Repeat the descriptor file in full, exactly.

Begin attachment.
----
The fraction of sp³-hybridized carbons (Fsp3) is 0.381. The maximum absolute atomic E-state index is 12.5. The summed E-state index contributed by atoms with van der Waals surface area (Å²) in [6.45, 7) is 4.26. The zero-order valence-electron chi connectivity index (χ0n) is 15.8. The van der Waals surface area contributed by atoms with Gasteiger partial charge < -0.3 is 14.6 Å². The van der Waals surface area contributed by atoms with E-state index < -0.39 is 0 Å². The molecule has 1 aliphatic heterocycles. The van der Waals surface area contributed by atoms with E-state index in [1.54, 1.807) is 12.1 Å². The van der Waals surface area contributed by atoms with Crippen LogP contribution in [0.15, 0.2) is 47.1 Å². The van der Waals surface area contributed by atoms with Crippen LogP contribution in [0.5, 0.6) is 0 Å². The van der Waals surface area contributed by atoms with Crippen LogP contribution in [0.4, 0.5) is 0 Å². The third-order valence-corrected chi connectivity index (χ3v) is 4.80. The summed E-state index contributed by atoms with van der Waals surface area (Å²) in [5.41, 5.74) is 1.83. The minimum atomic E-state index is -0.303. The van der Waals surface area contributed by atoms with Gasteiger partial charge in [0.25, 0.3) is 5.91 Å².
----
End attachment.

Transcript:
The fraction of sp³-hybridized carbons (Fsp3) is 0.381. The maximum absolute atomic E-state index is 12.5. The summed E-state index contributed by atoms with van der Waals surface area (Å²) in [6.45, 7) is 4.26. The zero-order valence-electron chi connectivity index (χ0n) is 15.8. The van der Waals surface area contributed by atoms with Gasteiger partial charge < -0.3 is 14.6 Å². The van der Waals surface area contributed by atoms with E-state index < -0.39 is 0 Å². The molecule has 1 aliphatic heterocycles. The van der Waals surface area contributed by atoms with E-state index in [1.54, 1.807) is 12.1 Å². The van der Waals surface area contributed by atoms with Crippen LogP contribution in [0.15, 0.2) is 47.1 Å². The van der Waals surface area contributed by atoms with Crippen LogP contribution in [0.5, 0.6) is 0 Å². The van der Waals surface area contributed by atoms with Crippen LogP contribution in [0.4, 0.5) is 0 Å². The third-order valence-corrected chi connectivity index (χ3v) is 4.80. The summed E-state index contributed by atoms with van der Waals surface area (Å²) in [5.41, 5.74) is 1.83. The minimum atomic E-state index is -0.303. The van der Waals surface area contributed by atoms with Gasteiger partial charge in [0.25, 0.3) is 5.91 Å².